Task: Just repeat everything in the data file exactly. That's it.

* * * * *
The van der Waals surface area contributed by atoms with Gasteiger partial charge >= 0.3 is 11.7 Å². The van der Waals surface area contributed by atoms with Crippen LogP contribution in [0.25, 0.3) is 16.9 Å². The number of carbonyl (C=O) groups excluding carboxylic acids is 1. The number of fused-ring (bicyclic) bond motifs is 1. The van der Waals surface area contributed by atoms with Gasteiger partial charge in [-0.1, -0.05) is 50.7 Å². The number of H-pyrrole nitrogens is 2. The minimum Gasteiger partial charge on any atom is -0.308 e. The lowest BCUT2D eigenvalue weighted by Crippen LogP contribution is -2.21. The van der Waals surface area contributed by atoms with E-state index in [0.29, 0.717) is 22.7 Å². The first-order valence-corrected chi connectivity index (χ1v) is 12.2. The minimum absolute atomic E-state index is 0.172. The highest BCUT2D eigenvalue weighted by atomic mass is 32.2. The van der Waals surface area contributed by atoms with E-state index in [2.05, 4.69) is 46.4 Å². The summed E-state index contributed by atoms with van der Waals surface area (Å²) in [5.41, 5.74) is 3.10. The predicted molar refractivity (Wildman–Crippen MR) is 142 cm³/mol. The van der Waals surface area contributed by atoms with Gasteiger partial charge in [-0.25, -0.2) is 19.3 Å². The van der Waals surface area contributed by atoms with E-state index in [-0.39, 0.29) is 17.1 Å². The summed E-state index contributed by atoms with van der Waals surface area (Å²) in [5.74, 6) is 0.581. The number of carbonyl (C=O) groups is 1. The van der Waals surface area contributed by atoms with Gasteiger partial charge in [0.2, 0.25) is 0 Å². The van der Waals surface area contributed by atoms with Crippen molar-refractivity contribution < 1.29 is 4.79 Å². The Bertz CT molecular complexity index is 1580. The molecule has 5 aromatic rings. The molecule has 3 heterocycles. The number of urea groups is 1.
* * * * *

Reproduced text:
The van der Waals surface area contributed by atoms with Gasteiger partial charge >= 0.3 is 11.7 Å². The van der Waals surface area contributed by atoms with Crippen LogP contribution in [0.25, 0.3) is 16.9 Å². The number of carbonyl (C=O) groups excluding carboxylic acids is 1. The number of fused-ring (bicyclic) bond motifs is 1. The van der Waals surface area contributed by atoms with Gasteiger partial charge in [-0.1, -0.05) is 50.7 Å². The number of H-pyrrole nitrogens is 2. The minimum Gasteiger partial charge on any atom is -0.308 e. The lowest BCUT2D eigenvalue weighted by Crippen LogP contribution is -2.21. The van der Waals surface area contributed by atoms with E-state index in [0.29, 0.717) is 22.7 Å². The first-order valence-corrected chi connectivity index (χ1v) is 12.2. The minimum absolute atomic E-state index is 0.172. The highest BCUT2D eigenvalue weighted by atomic mass is 32.2. The van der Waals surface area contributed by atoms with E-state index in [2.05, 4.69) is 46.4 Å². The summed E-state index contributed by atoms with van der Waals surface area (Å²) in [5.41, 5.74) is 3.10. The predicted molar refractivity (Wildman–Crippen MR) is 142 cm³/mol. The van der Waals surface area contributed by atoms with Gasteiger partial charge in [-0.25, -0.2) is 19.3 Å². The van der Waals surface area contributed by atoms with E-state index in [-0.39, 0.29) is 17.1 Å². The summed E-state index contributed by atoms with van der Waals surface area (Å²) in [5.74, 6) is 0.581. The number of carbonyl (C=O) groups is 1. The van der Waals surface area contributed by atoms with Gasteiger partial charge in [0.2, 0.25) is 0 Å². The van der Waals surface area contributed by atoms with Crippen molar-refractivity contribution < 1.29 is 4.79 Å². The Bertz CT molecular complexity index is 1580. The molecule has 5 aromatic rings. The molecule has 3 heterocycles. The number of urea groups is 1.